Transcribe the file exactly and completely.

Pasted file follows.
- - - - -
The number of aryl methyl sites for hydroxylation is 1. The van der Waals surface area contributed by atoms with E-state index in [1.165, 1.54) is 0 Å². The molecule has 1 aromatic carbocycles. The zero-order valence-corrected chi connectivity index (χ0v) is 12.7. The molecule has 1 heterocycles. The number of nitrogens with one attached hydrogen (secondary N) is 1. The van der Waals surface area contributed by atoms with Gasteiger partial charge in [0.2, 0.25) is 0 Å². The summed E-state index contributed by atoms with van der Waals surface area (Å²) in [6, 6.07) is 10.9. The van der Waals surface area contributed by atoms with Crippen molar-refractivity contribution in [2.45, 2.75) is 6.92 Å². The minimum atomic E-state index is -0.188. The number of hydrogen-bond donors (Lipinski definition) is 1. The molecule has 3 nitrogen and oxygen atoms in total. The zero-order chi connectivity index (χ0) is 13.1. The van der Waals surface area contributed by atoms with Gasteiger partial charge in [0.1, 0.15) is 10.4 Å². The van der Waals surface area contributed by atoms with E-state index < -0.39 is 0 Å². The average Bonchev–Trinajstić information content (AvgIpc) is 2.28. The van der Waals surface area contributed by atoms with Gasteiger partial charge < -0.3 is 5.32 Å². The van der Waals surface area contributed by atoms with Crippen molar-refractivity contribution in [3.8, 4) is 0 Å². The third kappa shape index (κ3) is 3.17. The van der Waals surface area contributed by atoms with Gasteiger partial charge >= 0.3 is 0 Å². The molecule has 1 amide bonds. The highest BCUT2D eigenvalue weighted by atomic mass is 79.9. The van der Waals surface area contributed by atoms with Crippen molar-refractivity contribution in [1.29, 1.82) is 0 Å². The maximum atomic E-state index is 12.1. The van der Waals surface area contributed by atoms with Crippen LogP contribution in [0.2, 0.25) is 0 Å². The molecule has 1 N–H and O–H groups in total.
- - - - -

The number of aryl methyl sites for hydroxylation is 1. The van der Waals surface area contributed by atoms with E-state index in [1.165, 1.54) is 0 Å². The molecule has 1 aromatic carbocycles. The zero-order valence-corrected chi connectivity index (χ0v) is 12.7. The molecule has 1 heterocycles. The number of nitrogens with one attached hydrogen (secondary N) is 1. The van der Waals surface area contributed by atoms with Gasteiger partial charge in [0.2, 0.25) is 0 Å². The summed E-state index contributed by atoms with van der Waals surface area (Å²) in [6, 6.07) is 10.9. The van der Waals surface area contributed by atoms with Crippen molar-refractivity contribution in [2.45, 2.75) is 6.92 Å². The minimum atomic E-state index is -0.188. The number of hydrogen-bond donors (Lipinski definition) is 1. The molecule has 3 nitrogen and oxygen atoms in total. The zero-order chi connectivity index (χ0) is 13.1. The van der Waals surface area contributed by atoms with Gasteiger partial charge in [0.1, 0.15) is 10.4 Å². The van der Waals surface area contributed by atoms with E-state index < -0.39 is 0 Å². The average Bonchev–Trinajstić information content (AvgIpc) is 2.28. The van der Waals surface area contributed by atoms with Gasteiger partial charge < -0.3 is 5.32 Å². The van der Waals surface area contributed by atoms with Crippen molar-refractivity contribution in [3.8, 4) is 0 Å². The third kappa shape index (κ3) is 3.17. The van der Waals surface area contributed by atoms with Gasteiger partial charge >= 0.3 is 0 Å². The molecule has 1 amide bonds. The highest BCUT2D eigenvalue weighted by atomic mass is 79.9. The van der Waals surface area contributed by atoms with Crippen molar-refractivity contribution in [1.29, 1.82) is 0 Å². The maximum atomic E-state index is 12.1. The van der Waals surface area contributed by atoms with Crippen LogP contribution in [0.2, 0.25) is 0 Å². The molecule has 1 N–H and O–H groups in total.